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As adorable as felines are, they're sometimes a nuisance when they dig, urinate on, sleep on and squash plants in the garden. Fortunately, there are things you can do to discourage them from using your veggie plot or flowerbed as their fun patch. Here are a few suggestions, feel free to add many more.

Using smells cats don't like[edit | edit source]

Dry orange peels, chop finely and sprinkle the pieces through the garden area. Many cats don't like the smell of oranges. Beware though, as some cats couldn't care less and don't mind the smell at all.

There are some herbs that cats are said not to much like. These are: Pennyroyal, lavender and rue.[1] These can be planted in the gaps in the garden bed, and even if the smell doesn't deter them, the fact that plants are growing in the way should help.

Make a cat deterrent spray.[1] Place 1 teaspoon of powdered black pepper, 1 teaspoon of ground cinnamon and 1 teaspoon of dry mustard into a spray bottle. Add a few drops of pure essential citrus oil and one crushed garlic clove. Fill with water and shake well before use. Spray in those areas of the garden where you don't want the cats to dally. Best used in conjunction with leaving the cats somewhere else to laze about.

Barricading the garden[edit | edit source]

Make the garden space you're trying to defend a cat unfriendly location. Some things to try include:

  • Put upturned terracotta spots or saucers in spare spaces and next to fragile seedlings to discourage cats from lying on those spots and squashing the plants.
  • If you have pine cones in your garden or area, use these to form little barrier fences around young seedlings. As a bonus, the birds will find it harder to get at the mulch or seedling when a little pine cone fence is around the seedling. Remove once the plant grows large enough to be safe from getting squashed.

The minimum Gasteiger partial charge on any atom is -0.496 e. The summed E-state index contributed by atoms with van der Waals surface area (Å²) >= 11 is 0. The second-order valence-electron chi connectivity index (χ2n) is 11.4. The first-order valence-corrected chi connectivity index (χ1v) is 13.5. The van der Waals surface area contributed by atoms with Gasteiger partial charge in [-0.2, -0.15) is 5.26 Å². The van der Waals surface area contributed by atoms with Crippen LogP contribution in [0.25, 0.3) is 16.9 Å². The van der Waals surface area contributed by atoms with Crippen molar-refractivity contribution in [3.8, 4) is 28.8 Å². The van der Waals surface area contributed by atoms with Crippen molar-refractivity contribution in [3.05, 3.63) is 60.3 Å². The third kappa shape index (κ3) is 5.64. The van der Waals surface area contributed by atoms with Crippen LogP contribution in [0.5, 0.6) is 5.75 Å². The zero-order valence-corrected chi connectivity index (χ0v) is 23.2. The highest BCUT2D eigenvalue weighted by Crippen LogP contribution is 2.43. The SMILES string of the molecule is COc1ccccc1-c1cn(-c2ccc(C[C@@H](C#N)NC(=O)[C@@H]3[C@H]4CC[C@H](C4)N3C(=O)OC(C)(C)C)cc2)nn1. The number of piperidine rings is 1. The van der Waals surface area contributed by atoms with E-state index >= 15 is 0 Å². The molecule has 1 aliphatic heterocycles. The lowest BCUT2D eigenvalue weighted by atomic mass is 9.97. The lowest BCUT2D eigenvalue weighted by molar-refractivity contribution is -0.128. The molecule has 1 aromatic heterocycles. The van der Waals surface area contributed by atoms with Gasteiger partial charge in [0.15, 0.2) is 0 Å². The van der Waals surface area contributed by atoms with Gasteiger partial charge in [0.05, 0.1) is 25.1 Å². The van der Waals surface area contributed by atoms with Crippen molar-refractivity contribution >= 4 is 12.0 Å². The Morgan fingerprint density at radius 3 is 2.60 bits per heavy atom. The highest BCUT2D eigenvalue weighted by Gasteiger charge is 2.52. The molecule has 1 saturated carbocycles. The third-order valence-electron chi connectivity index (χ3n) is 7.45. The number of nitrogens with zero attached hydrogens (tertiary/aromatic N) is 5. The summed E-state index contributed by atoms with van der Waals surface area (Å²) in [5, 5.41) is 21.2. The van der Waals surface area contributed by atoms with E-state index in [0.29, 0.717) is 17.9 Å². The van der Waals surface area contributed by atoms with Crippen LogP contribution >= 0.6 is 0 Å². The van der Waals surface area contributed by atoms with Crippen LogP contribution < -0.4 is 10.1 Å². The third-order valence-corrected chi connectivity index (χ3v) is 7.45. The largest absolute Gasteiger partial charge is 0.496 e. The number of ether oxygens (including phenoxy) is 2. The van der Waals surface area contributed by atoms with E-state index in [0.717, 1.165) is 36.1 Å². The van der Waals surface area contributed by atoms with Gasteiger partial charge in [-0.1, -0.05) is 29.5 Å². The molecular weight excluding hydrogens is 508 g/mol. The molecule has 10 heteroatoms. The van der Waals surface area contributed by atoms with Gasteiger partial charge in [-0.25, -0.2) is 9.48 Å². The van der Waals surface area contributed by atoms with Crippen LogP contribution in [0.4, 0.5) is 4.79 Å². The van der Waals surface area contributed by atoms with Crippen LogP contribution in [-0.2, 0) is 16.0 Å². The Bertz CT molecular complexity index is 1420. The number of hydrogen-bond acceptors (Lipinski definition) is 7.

• Use prickly plants as ground protection. Just as humans dislike being pricked by rose, holly leaves or berry thorns, cats have sensitive paws too. If you have rose clippings, blackberry or other berry stalks, cut them into smaller pieces and arrange under the bushes you don't want the cats visiting. However, cats will work out a way if you let the weeds grow over this prickly deterrent, so you will need to carefully keep weeding it. And a warning - it hurts if you manage to dig your own fingers into it while weeding.
  • Lay chicken wire or similar mesh over the garden bed. Cats don't like their paws being splayed by such ground covering.

Deflecting the cats[edit | edit source]

Make the cat space in the garden of its very own, to encourage it to stay there and away from other areas where the productive growing is going on. This could include:

  • Growing catnip, lemongrass, cat grass and other types of herbs and plants beloved by cats.
  • Leave plenty of enticing sun-soaked space for the moggies to lie down and bask in the sun in this deterrent garden. Lay down some pea straw for lying on, or leave exposed soil, depending on what your cats seem to prefer.
  • Tall grass is much loved by many a cat, so consider leaving an area of this tiger-safe zone in the garden for your moggies to roll about and hide within. Here is a great excuse to not weed one corner of your garden. Just be sure it gets some sun though; cats don't like being deprived of their basking opportunities.
  • Provide your cat with its own above-the-garden walking and sleeping area. Build a little boardwalk in cat size that goes over the garden and a sleeping spot next to the garden space so that the cat can still be a part of your gardening activity but surveying above it, which cats love.
  • Till a dig and poo area. Leave it to the cats. Don't get upset about the fact they're using it. At least you know where they're doing their business. If you want to collect and dispose of their poo, make a sandbox solely for the cats to use, and empty it regularly.

Talk to your cat(s) when in the garden. Use a soothing and calm voice to tell them to leave the garden alone as you pick them up and put them somewhere else. If you make an effort to connect with the cat, without getting angry or irritable with it, it won't mind you putting it somewhere else.

Caution[edit | edit source]

Do not use mothballs. Many older forms of advice suggest this as a solution. Mothballs are likely carcinogenic[2] and are not suitable for use in a healthy, organic or low-chemical garden. They are also toxic to cats and likely other animals using the garden.[1]

Sources and citations[edit | edit source]

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